Arguably the most important philosopher in history, Socrates (470-399 BC) established a teaching technique that currently serves as one of the fundamental features of legal education in the United States: the Socratic method.
The Socratic method is a process in which the professor engages his or her students in questioning in order for them to reach their own conclusions and get to the core of the material through layered reasoning. Instead of lecturing about the content of the law, the Socratic method allows students to engage in dialogue with their professors, drawing out key legal principles through guided questions and case studies.
By using the Socratic method, law professors at most of the leading universities in the United States help students delve deeper into legal cases to sharpen their reasoning and analytical skills. In the U.S. legal system, every lawyer should be capable of arguing both sides of a case, and through Socratic method training, students are able to make well-reasoned, articulate arguments for their client — whether they are the plaintiff or the defendant.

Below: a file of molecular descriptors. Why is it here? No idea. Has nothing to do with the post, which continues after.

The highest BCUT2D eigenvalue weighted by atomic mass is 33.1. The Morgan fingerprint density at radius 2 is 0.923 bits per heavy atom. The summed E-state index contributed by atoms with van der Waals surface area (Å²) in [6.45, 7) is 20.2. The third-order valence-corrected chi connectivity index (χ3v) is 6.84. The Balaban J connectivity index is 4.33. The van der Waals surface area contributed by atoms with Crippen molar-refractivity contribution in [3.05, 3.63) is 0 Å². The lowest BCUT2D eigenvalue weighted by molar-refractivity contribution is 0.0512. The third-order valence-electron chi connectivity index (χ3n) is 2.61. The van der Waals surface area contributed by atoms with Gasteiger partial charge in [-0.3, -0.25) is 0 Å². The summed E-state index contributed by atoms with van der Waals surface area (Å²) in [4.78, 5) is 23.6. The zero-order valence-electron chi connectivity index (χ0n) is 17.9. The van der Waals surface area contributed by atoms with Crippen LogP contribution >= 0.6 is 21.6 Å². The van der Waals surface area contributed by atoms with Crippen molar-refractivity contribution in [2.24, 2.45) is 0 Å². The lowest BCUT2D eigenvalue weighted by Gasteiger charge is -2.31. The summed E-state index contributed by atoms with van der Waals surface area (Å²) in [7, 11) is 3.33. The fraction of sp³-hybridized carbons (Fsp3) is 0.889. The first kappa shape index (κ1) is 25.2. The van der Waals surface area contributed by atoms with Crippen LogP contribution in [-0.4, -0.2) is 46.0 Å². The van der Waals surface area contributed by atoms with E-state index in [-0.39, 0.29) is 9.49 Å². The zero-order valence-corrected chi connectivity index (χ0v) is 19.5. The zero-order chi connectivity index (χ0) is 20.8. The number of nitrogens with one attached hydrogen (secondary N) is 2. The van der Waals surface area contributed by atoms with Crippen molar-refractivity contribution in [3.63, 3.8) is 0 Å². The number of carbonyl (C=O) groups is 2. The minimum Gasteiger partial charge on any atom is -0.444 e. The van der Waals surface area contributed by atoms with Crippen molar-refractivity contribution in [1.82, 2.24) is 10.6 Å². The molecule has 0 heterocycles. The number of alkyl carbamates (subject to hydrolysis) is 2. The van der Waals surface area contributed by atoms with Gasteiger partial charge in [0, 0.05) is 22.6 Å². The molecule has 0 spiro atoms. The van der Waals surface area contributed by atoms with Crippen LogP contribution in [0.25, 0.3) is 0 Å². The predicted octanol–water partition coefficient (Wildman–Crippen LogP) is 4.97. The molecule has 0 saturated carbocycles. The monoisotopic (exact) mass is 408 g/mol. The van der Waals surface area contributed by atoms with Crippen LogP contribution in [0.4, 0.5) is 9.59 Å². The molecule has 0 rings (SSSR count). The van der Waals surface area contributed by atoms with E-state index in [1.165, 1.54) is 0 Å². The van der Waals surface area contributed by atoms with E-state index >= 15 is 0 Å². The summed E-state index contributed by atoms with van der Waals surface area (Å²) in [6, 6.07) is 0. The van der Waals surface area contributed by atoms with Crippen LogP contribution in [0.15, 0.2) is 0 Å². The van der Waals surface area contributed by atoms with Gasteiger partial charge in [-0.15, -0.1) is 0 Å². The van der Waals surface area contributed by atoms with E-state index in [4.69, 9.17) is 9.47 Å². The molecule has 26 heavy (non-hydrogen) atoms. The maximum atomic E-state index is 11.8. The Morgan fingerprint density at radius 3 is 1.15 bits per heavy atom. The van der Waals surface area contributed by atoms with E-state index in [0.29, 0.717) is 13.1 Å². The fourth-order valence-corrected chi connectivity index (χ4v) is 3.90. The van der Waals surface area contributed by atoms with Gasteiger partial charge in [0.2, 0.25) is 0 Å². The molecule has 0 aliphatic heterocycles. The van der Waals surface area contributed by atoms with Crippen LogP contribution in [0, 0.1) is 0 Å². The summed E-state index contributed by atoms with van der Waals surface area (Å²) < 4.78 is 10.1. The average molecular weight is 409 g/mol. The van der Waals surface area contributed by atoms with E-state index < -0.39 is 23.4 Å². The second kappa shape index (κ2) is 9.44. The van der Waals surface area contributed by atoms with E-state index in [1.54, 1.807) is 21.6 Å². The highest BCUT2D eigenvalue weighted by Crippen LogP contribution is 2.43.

@WashULaw is unique from other online legal programs in that we offer students the full Socratic method experience by using our state-of-the-art online platform. As a student in our online program, you do not have to sacrifice the mode of teaching that lies at the core of U.S. law schools. Through live, face-to-face interactions with distinguished Washington University School of Law professors, students are able to engage in Socratic dialogue and examine legal cases just as an on-campus LL.M. or MLS student would. Not only is @WashULaw academically rigorous, but it also sets itself apart from other online legal programs, with the use of the Socratic method.
The Socratic method helps students build the skill sets used by U.S. attorneys on a daily basis. Through this intensive educational experience, students are able to formulate strong ideas and arguments — and comfortably present them publicly.
Discover more about the Socratic method and watch an example of student-professor dialogue in the following video: